The golden rule of word-of-mouth marketing: Be nice to thine customers and, lo, they shall be nice to you in return. The mechanical nuts and bolts behind this idea, in social psychology terminology, is represented by the concept of reciprocity. In short it referes to how people respond to a positive action with another positive action. We live this every day in ways simple and complex. For instance when the clerk at the 7-Eleven hands you the change back when you buy your Big Gulp and says a simple “Thank you” the almost-automatic response will be a “You’re welcome.” And when your neighbor is so kind as to lend you their chainsaw to clear some brush out back, it would seem neighborly to give her a nice cold six-pack when you return the device.
But there is more to it than just the simple tit-for-tat return of a verbal offering. It turns out that when people do nice things for us, it has the effect of making us more generous by default. In 1971, a Cornell University researcher named Dennis Regan conducted a study on the effects of granting favors. He had a group of students work in pairs made up of a test subject and an assistant masquerading as a colleague (or in the language of the study a “confederate”). Some of the test subjects were manipulated to better like their partner when they were given a nice cold soft drink by the confederate. The confederate went on to offer the subject the opportunity to buy some raffle tickets. How much more the subject liked the confederate after the favor was given (or withheld) was measured as well as the subject’s compliance with the request to buy raffle tickets. Interestingly, while the subjects who received the soft drink did have a small increase in manipulated liking, they had a much larger increase in compliance with the request to buy raffle tickets. In other words, be nice to someone and deliver them a Big Gulp to slake their thirst and they will be much more likely to buy whatever it is you’re selling.
This is the power and the glory of Word-of-Mouth marketing and it starts and ends with great customer service. Companies that leverage the power of reciprocity tend to have many more rabid and engaged fans of their business and use those fans to amplify their marketing message. It is for this reason that, I argue, delivering great customer service should be tightly integrated with the marketing function for many companies. Customer service is marketing and by providing the highest quality support to your customers, by solving their problems, by paying attention to them, by just being nice to them you may not get them to “like” you, but chances are good that you will get them to buy more of whatever products or services you are offering.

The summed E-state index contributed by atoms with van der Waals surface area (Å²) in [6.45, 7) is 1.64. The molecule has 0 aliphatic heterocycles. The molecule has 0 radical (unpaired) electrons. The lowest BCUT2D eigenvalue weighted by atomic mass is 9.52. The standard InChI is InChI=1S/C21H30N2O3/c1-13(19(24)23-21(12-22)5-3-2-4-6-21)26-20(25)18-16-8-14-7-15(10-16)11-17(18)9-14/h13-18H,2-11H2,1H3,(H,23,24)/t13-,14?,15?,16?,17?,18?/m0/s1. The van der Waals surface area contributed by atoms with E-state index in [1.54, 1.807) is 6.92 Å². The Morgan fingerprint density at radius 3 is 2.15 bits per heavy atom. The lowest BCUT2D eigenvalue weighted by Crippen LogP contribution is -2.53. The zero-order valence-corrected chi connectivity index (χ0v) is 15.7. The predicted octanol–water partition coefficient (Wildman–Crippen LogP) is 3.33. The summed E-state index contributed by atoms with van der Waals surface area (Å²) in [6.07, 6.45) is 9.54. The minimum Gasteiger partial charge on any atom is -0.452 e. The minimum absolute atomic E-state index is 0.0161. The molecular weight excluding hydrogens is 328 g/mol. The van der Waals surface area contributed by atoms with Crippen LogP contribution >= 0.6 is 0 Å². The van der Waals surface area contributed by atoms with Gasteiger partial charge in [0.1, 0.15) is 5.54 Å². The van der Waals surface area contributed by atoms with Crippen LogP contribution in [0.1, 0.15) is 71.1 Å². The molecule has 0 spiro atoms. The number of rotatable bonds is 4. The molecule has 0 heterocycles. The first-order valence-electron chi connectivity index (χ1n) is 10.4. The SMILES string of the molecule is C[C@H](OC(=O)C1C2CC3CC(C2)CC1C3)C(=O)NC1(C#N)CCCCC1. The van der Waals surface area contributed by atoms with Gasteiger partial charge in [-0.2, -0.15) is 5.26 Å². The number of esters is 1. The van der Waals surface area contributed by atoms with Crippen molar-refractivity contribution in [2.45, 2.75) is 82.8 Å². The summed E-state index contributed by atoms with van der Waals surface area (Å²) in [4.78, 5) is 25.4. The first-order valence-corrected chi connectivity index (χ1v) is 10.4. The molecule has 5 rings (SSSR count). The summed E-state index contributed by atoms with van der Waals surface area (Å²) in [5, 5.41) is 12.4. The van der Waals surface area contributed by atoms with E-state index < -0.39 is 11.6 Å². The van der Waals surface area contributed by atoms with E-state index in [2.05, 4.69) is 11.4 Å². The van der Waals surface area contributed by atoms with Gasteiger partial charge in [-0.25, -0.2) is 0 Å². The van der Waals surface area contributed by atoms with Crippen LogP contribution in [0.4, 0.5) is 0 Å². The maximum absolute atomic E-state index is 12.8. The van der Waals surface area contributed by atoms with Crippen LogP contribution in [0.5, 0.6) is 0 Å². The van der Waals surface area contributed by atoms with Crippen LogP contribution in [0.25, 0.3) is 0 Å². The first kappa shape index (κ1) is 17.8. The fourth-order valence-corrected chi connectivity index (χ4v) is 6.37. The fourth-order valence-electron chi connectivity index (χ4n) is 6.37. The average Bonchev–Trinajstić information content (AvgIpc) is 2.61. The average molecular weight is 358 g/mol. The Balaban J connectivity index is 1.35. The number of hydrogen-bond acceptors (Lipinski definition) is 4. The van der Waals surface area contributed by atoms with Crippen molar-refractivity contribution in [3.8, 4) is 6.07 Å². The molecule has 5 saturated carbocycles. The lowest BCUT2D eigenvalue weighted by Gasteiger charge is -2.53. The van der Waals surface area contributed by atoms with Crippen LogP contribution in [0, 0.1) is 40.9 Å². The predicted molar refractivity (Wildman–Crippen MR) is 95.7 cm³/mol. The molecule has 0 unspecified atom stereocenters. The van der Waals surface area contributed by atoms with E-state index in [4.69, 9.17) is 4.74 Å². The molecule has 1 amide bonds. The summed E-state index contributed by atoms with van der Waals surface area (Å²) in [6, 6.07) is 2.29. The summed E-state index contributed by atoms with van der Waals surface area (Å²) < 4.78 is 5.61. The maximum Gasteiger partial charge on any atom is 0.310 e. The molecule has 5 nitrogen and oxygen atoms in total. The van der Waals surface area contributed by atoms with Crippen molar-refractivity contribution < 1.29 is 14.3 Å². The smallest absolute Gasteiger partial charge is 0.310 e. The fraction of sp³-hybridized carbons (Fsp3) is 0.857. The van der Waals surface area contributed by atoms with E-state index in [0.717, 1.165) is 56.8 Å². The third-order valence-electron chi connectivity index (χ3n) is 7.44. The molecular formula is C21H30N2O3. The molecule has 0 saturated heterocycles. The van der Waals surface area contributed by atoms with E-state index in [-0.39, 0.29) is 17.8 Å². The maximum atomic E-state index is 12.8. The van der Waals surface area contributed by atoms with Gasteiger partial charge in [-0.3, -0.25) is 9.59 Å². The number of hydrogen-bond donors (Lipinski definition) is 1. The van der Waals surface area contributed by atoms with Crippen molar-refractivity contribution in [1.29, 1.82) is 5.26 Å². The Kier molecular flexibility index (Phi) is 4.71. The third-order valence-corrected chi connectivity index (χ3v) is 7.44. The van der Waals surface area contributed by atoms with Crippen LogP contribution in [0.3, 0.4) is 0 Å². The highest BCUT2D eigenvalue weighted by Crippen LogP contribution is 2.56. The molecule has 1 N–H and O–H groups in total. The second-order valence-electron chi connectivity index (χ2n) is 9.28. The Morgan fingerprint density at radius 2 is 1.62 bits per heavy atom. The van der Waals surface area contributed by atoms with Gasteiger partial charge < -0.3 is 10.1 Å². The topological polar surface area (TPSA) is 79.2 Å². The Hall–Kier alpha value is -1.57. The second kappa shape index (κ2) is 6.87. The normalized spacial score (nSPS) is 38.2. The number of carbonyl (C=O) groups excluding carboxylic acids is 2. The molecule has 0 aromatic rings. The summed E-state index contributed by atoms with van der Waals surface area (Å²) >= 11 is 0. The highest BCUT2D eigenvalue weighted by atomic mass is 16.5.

Several fantastic companies provide good illustration of the positive business effects of reciprocity. For example Zappos, the online purveyor of shoes, clothing, and fashion accessories, has long been known for its focus on and ability to deliver world-class customer service. Zappos has one of the highest customer retention rates in retail (among competitors both on and offline) and has created aan army of rabid fans. But Zappos goeds further, not just delivering great customer service, but alo giving their customers the metaphorical gift of a soda, but in other ways like by surprising new customers with upgrades to free overnight shipping and a generous returns policy. These kindnesses pay off – for instance, the online customer ratings and comparison site Bizrates gives Zappos a 96% positive customer rating in overall satisfaction, 94% rating on whether customers “would shop here again,” and a 96% rating on a customer’s likelihood of recommending them.
The idea of reciprocity extends beyond retail and is a crucial aspect of the freemium pricing model often used by companies selling apps for mobile devices; a free version is typically available (often supported by advertising) but users who want to use the version with richer features or functionality are charged for the premium version of the app. For instance Rovio Entertainment, the creator of the Angry Birds franchise offers free download versions of many of their games, but all are available in paid versions which offer more features (and presumably more fun).
A pioneer of the freemium strategy was 37signals, the Chicago-based software company and purveyor of products such as Basecamp, Campfire, and Highrise. 37signals offers free trials of it’s software as well as stripped-down versions that they make available at steep discounts. Those “gifts” build loyalty and retain 37signals customers over many years of mutually beneficial relationships. Value delivered to customers and recurring revenue to 37signals.
Other companies practice a more direct and tangible form of reciprocity by giving away actual gifts, often in the form of “swag.” If you have recently attended a trade show or conference you probably left loaded up with tee-shirts, pens, memo pads, shopping bags, or other promotional merchandise. Their hope is that when you get home you’ll put on the branded shirt, or write with that branded pen and think warm thoughts about the company that gifted it to you. And if all goes well, you’ll call them up soon to see if they have any raffle tickets for sale.
Photo: Nick Hobgood/Wikipedia – Ocellaris clownfish (Amphiprion ocellaris) in a sea anemone (Heteractis magnifica)
*And they may buy more from you.
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